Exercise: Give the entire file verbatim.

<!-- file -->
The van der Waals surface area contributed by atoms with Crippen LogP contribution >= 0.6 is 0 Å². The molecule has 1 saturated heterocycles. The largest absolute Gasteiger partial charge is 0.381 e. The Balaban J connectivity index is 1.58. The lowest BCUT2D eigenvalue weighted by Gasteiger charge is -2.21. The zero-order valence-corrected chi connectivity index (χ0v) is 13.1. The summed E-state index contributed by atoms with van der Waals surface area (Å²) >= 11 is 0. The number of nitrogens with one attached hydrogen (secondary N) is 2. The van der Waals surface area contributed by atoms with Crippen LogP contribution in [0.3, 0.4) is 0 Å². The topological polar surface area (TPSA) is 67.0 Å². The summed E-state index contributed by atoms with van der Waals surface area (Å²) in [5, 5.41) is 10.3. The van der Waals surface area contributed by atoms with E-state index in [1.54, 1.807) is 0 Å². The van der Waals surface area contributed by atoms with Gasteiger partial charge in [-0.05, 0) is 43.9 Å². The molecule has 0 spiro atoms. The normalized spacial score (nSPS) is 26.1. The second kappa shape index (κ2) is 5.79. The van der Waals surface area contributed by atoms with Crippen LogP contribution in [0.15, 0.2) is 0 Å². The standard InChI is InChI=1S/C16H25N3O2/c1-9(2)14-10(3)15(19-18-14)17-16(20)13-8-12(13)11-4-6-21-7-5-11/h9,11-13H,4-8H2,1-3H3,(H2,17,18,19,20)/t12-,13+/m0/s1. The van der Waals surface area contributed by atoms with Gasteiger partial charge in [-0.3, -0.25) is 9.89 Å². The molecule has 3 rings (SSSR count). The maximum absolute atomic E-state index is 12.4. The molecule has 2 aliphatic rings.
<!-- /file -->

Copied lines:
The van der Waals surface area contributed by atoms with Crippen LogP contribution >= 0.6 is 0 Å². The molecule has 1 saturated heterocycles. The largest absolute Gasteiger partial charge is 0.381 e. The Balaban J connectivity index is 1.58. The lowest BCUT2D eigenvalue weighted by Gasteiger charge is -2.21. The zero-order valence-corrected chi connectivity index (χ0v) is 13.1. The summed E-state index contributed by atoms with van der Waals surface area (Å²) >= 11 is 0. The number of nitrogens with one attached hydrogen (secondary N) is 2. The van der Waals surface area contributed by atoms with Crippen LogP contribution in [0.3, 0.4) is 0 Å². The topological polar surface area (TPSA) is 67.0 Å². The summed E-state index contributed by atoms with van der Waals surface area (Å²) in [5, 5.41) is 10.3. The van der Waals surface area contributed by atoms with E-state index in [1.54, 1.807) is 0 Å². The van der Waals surface area contributed by atoms with Gasteiger partial charge in [-0.05, 0) is 43.9 Å². The molecule has 0 spiro atoms. The normalized spacial score (nSPS) is 26.1. The second kappa shape index (κ2) is 5.79. The van der Waals surface area contributed by atoms with Crippen LogP contribution in [0.15, 0.2) is 0 Å². The standard InChI is InChI=1S/C16H25N3O2/c1-9(2)14-10(3)15(19-18-14)17-16(20)13-8-12(13)11-4-6-21-7-5-11/h9,11-13H,4-8H2,1-3H3,(H2,17,18,19,20)/t12-,13+/m0/s1. The van der Waals surface area contributed by atoms with Gasteiger partial charge in [-0.3, -0.25) is 9.89 Å². The molecule has 3 rings (SSSR count). The maximum absolute atomic E-state index is 12.4. The molecule has 2 aliphatic rings.